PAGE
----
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Tennis: A Social and Cultural Bridge Builder

Bernard A. ChavisContributor INovember 17, 2010

LONDON - JUNE 07:  Jamie Delgado (R) of Great Britan shakes hands after winning his first round match against Gael Monfils (L) of France at the Stella Artois Tennis Championships at the Queen's Club June 7, 2005 in London, England.  (Photo by Clive Brunskill/Getty Images)
Clive Brunskill/Getty Images

The Borough of Yeadon, Delaware County, Pa., is a small, ever-evolving diverse community suburb of Philadelphia. It wasn’t always that way.

In the late 1950s and early 1960s, the community was partially segregated. Black people who applied for membership to the All White Yeadon Swim Club were denied membership.

The constant denials led to a group of local business people and residents to come together and form the Nile Swim club.

The venture became the first owned and operated Black swim club in the United States at the time, gaining much notoriety and news headlines around the country. It was a thriving entity for many years.

It survives barely in today’s struggling economy. On the other hand, the former All White Yeadon Swim Club is now defunct, having fallen on hard times and a depressed economy.

This five-acre property was purchased by the Borough a few years ago for back taxes. In its day, it had an Olympic-sized swimming pool, clubhouse picnic grounds and two tennis courts.

Enter Jeffrey Harmon, a Yeadon resident from Liberia, Africa, and a tennis instructor who is also the founder for the Community Integration Program in Yeadon.

The Borough has a sizable African and African-American population. Over the years, friction due to cultural differences built up.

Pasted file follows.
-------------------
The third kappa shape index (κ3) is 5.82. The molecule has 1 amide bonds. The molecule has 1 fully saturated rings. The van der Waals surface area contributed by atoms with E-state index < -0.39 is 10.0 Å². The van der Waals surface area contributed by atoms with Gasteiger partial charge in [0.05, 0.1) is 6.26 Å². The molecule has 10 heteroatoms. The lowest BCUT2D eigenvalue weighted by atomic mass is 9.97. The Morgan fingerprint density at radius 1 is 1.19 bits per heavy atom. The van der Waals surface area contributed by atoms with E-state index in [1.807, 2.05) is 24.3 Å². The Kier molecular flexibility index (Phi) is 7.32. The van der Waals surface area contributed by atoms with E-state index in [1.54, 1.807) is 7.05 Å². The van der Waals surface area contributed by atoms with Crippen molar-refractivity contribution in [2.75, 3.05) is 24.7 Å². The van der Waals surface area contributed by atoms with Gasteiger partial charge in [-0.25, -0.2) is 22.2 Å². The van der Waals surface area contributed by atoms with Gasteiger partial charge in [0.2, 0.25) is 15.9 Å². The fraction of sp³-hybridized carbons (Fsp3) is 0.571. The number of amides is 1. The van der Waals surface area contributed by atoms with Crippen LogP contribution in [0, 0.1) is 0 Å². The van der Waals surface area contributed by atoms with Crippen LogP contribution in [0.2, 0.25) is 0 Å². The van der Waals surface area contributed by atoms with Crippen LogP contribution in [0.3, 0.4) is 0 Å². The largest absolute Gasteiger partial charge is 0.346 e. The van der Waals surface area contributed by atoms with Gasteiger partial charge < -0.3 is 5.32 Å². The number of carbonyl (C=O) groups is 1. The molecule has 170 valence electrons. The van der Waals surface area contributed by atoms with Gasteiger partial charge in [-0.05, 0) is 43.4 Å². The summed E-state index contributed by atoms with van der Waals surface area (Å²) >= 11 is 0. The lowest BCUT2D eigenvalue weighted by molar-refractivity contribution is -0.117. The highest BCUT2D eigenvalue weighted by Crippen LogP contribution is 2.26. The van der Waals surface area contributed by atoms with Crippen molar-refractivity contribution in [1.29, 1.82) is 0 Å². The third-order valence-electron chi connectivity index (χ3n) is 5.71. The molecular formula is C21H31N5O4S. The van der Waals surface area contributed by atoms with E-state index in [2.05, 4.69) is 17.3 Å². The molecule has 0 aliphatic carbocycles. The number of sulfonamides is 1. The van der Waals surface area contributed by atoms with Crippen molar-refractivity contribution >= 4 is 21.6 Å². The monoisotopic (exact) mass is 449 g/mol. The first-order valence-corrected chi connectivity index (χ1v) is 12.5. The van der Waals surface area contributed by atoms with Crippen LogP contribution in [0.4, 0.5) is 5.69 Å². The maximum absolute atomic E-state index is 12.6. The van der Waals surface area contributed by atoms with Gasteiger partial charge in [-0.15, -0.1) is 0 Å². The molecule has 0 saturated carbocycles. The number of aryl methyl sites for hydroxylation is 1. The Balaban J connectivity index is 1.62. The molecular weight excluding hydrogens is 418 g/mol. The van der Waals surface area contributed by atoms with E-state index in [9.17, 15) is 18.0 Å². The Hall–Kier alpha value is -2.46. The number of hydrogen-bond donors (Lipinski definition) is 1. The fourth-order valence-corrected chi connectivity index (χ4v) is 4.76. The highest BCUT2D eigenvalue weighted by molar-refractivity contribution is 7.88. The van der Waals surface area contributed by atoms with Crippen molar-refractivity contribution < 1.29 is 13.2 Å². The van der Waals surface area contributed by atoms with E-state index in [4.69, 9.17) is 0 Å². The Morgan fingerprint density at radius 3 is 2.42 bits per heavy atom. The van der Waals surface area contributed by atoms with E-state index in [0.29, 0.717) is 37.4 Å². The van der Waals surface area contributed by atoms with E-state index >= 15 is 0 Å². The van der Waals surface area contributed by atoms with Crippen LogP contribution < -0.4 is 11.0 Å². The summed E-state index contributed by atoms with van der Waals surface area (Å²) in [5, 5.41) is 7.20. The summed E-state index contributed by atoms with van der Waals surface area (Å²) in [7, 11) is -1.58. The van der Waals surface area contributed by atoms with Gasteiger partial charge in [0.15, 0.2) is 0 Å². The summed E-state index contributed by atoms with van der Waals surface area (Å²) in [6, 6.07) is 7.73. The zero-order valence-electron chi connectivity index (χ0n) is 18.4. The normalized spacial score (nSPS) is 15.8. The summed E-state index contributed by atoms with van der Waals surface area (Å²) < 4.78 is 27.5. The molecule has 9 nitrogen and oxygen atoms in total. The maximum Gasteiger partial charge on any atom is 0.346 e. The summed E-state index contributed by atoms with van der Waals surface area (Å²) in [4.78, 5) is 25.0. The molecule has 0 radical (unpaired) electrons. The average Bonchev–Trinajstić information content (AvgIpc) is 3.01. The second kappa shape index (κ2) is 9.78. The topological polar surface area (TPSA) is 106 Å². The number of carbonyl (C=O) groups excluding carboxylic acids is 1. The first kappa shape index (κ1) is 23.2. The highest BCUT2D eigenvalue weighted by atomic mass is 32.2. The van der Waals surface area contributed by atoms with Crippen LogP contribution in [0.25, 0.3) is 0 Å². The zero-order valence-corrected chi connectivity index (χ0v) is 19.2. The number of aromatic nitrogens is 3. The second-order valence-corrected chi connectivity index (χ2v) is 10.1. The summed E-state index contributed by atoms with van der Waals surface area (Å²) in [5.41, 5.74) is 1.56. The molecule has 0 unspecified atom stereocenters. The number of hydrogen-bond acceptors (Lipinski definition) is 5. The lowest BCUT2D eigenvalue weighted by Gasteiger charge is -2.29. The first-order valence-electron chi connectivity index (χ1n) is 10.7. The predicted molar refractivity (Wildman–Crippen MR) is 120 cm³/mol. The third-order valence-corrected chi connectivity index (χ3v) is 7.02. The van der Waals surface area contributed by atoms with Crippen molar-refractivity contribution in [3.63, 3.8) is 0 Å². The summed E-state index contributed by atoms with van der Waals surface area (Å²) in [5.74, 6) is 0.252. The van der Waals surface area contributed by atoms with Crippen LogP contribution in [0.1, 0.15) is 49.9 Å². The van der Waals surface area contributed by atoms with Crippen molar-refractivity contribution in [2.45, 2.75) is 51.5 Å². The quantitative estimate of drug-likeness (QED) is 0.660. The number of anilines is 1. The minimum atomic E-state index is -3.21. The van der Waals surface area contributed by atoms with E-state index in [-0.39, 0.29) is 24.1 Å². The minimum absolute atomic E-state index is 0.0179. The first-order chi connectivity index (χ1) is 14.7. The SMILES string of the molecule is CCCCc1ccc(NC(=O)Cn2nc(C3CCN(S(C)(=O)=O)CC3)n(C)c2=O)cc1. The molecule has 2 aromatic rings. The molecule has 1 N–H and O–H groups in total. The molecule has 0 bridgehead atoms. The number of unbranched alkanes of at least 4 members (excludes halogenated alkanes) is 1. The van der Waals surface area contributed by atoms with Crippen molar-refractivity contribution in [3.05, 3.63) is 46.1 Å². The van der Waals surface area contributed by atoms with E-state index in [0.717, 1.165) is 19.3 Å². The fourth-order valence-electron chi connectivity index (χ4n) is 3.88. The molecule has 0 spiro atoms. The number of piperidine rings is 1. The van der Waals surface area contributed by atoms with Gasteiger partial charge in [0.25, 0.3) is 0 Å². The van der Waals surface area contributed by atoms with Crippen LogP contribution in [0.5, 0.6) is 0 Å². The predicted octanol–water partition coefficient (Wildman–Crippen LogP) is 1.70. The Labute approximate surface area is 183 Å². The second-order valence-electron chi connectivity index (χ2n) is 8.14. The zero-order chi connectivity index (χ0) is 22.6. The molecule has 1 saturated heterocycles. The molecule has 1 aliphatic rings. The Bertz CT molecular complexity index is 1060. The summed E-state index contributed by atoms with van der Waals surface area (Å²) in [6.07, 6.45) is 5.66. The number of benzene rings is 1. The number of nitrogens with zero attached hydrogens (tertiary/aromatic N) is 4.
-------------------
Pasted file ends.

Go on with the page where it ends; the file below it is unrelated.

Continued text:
Mr. Harmon thought that tennis might be a way to ease tensions and begin a dialog of understanding.  He hoped to use the Community Integration Program as a vehicle to bring the two groups together.

He contacted Mr. Roy Hunter, the Recreation Manager for the Borough, and requested to use the two decaying and unused tennis courts at the Yeadon Swim Club property to bring the sport of tennis to the youth in the community.  

Mr. Hunter indicated that the sport of tennis had not been visible in this suburban community for a number of years. Hunter remembered a discussion he had with me after my book signing of “The Games of Tennis,” An African American Journey at the Yeadon Library in March 2010, where I indicated that I had some tennis resources to help with the project through the Black Tennis Foundation of Philadelphia, Inc.

I contacted Kitty Perrin a Tennis Services Representative for the USTA/Middle States Tennis Association. Together we planned a USTA Tennis “Block Party” for May 22, 2010. The Black Tennis Foundation furnished free tennis racquets, t-shirts and tennis caps.

USTA offered “Quick Start” tennis short courts and wrist bands. The Yeadon Recreation Department contributed bottled water, the facility at the Yeadon Swim Club property and the circulation of fliers at key locations in the community of the upcoming event.

(See photos) http://www.photoshow.com/watch/BJ2ce3iA

The event was a smashing success. Those attending included a mixture of African and African-American parents and youth. The two groups mingled freely, communicated and started an informal dialog that is the start of bridging and understanding of the different cultures and backgrounds.

The Mayor of Yeadon Borough, Dolores Jones Butler, a forward thinking individual, learned of Arthur Ashe Kids Day at the US Open Tennis Championships in New York and initiated a bus trip for the youth that participated in the Tennis “Block Party.”

The youth and the Mayor along with some of the parents and tennis instructor Jeffery Harmon made the trip and had the wonderful experience of seeing this event. Louis Bolling, a Yeadon resident who resided in South Africa for a number of years, held tennis clinics for youth on the Nile Swim Clubs two tennis courts during the summer in conjunction with the programs that were held at the old Yeadon Swim Club property.

Mayor Butler, with the unanimous approval of the Borough Council, is now planning to use part of the old Yeadon Swim Club tract to reconstruct the tennis courts and refurbish the club house with the help of the USTA, who has a program to assist communities who are promoting the sport of tennis. The benefits of playing tennis often reach beyond physical aspects.

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